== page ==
US and Pakistani interests do diverge in some areas, but combating Al Qeada isn't one of them. In fact, the speculation around Pakistan's complicity following the killing of Osama bin Laden is misplaced and harmful to our future cooperation with Pakistan, making us less safe.
The recent killing of Osama bin Laden has engendered speculation about the possible complicity of the Pakistani state in harboring Mr. bin Laden. But that speculation is misplaced and harmful to our future counterterrorism cooperation with Pakistan, making us less safe.
We must be very clear on where our strategic differences with Pakistan lie – and combating Al Qaeda is not one of them.
Of course, Pakistan’s strategic interests in certain areas do diverge from our own.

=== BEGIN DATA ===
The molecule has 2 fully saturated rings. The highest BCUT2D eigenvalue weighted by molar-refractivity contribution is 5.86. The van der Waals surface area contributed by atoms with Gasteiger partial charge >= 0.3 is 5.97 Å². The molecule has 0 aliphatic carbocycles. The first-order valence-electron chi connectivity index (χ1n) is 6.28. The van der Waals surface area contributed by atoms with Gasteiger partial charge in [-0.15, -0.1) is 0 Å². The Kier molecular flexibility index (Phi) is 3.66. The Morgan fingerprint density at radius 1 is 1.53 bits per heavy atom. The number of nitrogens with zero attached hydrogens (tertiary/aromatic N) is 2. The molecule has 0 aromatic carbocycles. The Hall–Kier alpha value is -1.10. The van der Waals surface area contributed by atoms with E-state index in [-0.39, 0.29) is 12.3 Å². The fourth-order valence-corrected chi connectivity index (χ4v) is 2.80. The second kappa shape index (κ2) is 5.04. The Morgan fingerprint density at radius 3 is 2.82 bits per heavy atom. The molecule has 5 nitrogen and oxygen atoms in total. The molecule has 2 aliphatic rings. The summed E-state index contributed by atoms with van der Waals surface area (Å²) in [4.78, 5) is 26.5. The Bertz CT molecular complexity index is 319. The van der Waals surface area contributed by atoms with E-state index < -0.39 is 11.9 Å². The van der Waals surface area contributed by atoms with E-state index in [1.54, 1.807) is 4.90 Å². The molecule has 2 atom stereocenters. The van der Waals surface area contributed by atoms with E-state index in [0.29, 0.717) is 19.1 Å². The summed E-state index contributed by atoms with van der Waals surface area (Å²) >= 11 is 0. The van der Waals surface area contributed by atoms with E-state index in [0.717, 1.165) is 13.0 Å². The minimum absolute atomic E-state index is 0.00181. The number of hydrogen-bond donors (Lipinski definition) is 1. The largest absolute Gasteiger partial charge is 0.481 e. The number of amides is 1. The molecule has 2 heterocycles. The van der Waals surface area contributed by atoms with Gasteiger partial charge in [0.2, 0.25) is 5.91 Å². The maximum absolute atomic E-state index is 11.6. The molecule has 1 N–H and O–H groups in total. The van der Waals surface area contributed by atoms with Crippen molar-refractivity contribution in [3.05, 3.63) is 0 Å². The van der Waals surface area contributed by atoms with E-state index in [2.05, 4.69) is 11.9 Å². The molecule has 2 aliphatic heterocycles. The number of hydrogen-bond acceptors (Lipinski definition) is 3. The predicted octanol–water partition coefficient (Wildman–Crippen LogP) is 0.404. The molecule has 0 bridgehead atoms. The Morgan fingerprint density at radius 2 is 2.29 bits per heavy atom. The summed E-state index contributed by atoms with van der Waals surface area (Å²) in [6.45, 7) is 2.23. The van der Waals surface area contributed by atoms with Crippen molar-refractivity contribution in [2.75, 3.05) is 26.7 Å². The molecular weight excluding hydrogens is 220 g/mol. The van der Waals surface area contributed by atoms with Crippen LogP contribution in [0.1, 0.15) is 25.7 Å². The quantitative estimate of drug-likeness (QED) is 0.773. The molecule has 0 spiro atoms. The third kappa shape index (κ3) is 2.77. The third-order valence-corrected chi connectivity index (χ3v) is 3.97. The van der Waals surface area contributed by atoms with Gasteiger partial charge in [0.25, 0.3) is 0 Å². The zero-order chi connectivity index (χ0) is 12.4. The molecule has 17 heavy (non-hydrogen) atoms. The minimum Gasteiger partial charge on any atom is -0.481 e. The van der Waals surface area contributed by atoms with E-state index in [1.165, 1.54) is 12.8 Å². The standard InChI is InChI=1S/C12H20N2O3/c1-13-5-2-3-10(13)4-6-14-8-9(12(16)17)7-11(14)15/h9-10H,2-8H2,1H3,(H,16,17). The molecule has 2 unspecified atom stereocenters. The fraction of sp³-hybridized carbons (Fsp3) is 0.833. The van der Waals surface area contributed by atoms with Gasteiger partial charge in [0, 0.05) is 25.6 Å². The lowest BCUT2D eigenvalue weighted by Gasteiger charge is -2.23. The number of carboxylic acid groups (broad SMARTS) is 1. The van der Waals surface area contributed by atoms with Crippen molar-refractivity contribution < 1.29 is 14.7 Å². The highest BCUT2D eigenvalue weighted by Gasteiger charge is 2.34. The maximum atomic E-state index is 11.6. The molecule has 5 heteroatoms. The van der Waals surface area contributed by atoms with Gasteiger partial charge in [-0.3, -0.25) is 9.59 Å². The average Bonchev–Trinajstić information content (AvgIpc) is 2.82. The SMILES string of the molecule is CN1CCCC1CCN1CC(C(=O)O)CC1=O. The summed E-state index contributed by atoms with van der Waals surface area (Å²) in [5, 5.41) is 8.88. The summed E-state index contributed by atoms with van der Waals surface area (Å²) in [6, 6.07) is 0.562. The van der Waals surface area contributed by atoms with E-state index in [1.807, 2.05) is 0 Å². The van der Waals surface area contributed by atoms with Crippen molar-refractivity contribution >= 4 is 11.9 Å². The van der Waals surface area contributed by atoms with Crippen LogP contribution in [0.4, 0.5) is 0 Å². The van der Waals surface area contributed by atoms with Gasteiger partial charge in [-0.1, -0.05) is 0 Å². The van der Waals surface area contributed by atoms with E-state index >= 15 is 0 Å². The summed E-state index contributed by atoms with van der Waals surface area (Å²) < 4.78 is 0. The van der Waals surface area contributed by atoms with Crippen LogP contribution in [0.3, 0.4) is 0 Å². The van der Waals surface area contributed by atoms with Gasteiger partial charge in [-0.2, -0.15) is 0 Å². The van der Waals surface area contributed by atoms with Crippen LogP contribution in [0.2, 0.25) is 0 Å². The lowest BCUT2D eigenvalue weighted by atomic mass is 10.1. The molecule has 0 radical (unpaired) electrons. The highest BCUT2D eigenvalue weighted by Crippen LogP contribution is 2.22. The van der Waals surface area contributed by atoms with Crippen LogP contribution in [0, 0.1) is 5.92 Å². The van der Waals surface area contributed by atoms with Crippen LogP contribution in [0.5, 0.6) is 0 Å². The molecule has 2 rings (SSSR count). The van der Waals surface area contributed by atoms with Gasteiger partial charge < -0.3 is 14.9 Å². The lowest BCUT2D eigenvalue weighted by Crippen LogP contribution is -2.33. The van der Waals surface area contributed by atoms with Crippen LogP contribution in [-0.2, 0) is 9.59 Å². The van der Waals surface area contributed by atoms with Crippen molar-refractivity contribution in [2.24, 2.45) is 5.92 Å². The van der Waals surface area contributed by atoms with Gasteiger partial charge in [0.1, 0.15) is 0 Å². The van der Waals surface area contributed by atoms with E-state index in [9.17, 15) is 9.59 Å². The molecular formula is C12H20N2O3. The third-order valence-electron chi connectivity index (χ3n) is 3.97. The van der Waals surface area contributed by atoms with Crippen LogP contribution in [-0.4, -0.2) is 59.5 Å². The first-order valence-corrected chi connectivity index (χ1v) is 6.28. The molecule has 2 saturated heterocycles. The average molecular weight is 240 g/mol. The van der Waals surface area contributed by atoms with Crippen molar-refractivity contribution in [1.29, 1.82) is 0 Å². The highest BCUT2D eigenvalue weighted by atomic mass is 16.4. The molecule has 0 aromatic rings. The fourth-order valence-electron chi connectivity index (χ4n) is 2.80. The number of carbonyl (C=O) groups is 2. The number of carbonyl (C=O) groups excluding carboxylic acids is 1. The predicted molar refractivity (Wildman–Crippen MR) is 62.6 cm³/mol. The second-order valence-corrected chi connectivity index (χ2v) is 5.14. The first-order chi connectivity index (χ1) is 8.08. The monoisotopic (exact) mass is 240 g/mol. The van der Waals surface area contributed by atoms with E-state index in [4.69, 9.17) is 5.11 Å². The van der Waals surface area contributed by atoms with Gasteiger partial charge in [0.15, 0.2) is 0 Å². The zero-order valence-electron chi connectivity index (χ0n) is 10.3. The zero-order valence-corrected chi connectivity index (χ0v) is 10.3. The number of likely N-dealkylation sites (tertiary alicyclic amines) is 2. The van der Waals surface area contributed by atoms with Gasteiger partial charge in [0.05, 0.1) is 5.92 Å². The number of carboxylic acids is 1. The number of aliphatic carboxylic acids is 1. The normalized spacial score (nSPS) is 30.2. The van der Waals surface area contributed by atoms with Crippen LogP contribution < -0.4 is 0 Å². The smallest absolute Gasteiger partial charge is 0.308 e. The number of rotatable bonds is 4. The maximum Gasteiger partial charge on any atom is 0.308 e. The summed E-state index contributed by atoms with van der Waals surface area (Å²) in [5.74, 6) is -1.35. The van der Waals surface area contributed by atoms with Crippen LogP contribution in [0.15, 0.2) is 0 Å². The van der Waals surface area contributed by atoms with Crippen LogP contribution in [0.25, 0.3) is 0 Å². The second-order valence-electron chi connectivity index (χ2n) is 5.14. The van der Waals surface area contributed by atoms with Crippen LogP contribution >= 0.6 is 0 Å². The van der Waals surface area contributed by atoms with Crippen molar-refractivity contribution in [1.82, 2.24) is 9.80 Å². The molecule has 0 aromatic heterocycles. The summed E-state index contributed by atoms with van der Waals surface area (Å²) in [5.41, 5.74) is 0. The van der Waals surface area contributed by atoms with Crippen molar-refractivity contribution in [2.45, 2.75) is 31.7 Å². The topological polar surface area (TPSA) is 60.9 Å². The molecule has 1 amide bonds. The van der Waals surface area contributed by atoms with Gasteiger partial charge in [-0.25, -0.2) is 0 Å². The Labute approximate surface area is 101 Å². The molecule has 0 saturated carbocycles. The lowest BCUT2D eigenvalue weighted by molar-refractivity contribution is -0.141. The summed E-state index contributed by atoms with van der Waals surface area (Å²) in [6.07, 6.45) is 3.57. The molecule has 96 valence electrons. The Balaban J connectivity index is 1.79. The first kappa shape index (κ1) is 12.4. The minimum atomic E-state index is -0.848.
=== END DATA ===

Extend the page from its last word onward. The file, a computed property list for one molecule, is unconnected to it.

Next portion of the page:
Pakistan has an interest in negotiating a complex series of temporary peace deals with the militant Haqqani network, which attacks American forces in Afghanistan, to ensure that it is not forced to operate on several fronts within Pakistan as it pursues the Pakistani Taliban.
Pakistan may also seek to leverage the Haqqani network to ensure greater Pakistan-friendly Pashtun participation in any eventual Afghan national government that looks to incorporate and negotiate with former Taliban affiliates, while simultaneously providing Pakistan with a hedge against growing Indian influence in Afghanistan.
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